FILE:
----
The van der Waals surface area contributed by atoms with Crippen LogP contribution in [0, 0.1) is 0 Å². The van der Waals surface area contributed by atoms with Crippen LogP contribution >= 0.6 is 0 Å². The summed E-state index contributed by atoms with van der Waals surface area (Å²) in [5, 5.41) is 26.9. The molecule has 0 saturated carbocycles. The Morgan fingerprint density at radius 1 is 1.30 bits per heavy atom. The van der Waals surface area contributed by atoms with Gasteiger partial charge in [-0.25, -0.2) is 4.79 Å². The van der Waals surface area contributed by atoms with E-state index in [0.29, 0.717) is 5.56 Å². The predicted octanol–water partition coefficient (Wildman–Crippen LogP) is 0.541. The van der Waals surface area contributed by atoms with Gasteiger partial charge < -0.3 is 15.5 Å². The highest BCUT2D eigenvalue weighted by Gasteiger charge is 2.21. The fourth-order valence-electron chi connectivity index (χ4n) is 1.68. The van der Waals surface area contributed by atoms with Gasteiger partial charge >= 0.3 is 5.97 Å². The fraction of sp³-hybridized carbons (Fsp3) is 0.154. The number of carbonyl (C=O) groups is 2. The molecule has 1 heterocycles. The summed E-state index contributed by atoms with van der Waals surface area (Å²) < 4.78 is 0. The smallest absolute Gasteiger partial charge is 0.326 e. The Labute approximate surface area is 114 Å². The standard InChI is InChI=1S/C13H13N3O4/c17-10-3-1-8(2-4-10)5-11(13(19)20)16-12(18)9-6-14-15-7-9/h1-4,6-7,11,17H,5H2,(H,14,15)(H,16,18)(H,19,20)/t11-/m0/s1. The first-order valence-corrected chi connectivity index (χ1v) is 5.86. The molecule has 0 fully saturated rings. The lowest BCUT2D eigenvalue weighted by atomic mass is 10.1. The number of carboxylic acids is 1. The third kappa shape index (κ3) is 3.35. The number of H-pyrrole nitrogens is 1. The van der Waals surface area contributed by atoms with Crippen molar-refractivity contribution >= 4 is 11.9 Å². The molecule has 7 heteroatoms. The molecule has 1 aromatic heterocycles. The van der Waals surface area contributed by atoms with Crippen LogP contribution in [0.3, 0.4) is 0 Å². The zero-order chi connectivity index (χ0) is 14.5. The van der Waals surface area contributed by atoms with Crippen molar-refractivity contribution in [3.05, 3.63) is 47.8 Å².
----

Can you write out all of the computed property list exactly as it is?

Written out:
The van der Waals surface area contributed by atoms with Crippen LogP contribution in [0, 0.1) is 0 Å². The van der Waals surface area contributed by atoms with Crippen LogP contribution >= 0.6 is 0 Å². The summed E-state index contributed by atoms with van der Waals surface area (Å²) in [5, 5.41) is 26.9. The molecule has 0 saturated carbocycles. The Morgan fingerprint density at radius 1 is 1.30 bits per heavy atom. The van der Waals surface area contributed by atoms with Gasteiger partial charge in [-0.25, -0.2) is 4.79 Å². The van der Waals surface area contributed by atoms with E-state index in [0.29, 0.717) is 5.56 Å². The predicted octanol–water partition coefficient (Wildman–Crippen LogP) is 0.541. The van der Waals surface area contributed by atoms with Gasteiger partial charge < -0.3 is 15.5 Å². The highest BCUT2D eigenvalue weighted by Gasteiger charge is 2.21. The fourth-order valence-electron chi connectivity index (χ4n) is 1.68. The van der Waals surface area contributed by atoms with Gasteiger partial charge >= 0.3 is 5.97 Å². The fraction of sp³-hybridized carbons (Fsp3) is 0.154. The number of carbonyl (C=O) groups is 2. The molecule has 1 heterocycles. The summed E-state index contributed by atoms with van der Waals surface area (Å²) < 4.78 is 0. The smallest absolute Gasteiger partial charge is 0.326 e. The Labute approximate surface area is 114 Å². The standard InChI is InChI=1S/C13H13N3O4/c17-10-3-1-8(2-4-10)5-11(13(19)20)16-12(18)9-6-14-15-7-9/h1-4,6-7,11,17H,5H2,(H,14,15)(H,16,18)(H,19,20)/t11-/m0/s1. The first-order valence-corrected chi connectivity index (χ1v) is 5.86. The molecule has 0 fully saturated rings. The lowest BCUT2D eigenvalue weighted by atomic mass is 10.1. The number of carboxylic acids is 1. The third kappa shape index (κ3) is 3.35. The number of H-pyrrole nitrogens is 1. The van der Waals surface area contributed by atoms with Crippen molar-refractivity contribution >= 4 is 11.9 Å². The molecule has 7 heteroatoms. The molecule has 1 aromatic heterocycles. The van der Waals surface area contributed by atoms with Crippen LogP contribution in [0.3, 0.4) is 0 Å². The zero-order chi connectivity index (χ0) is 14.5. The van der Waals surface area contributed by atoms with Crippen molar-refractivity contribution in [3.05, 3.63) is 47.8 Å².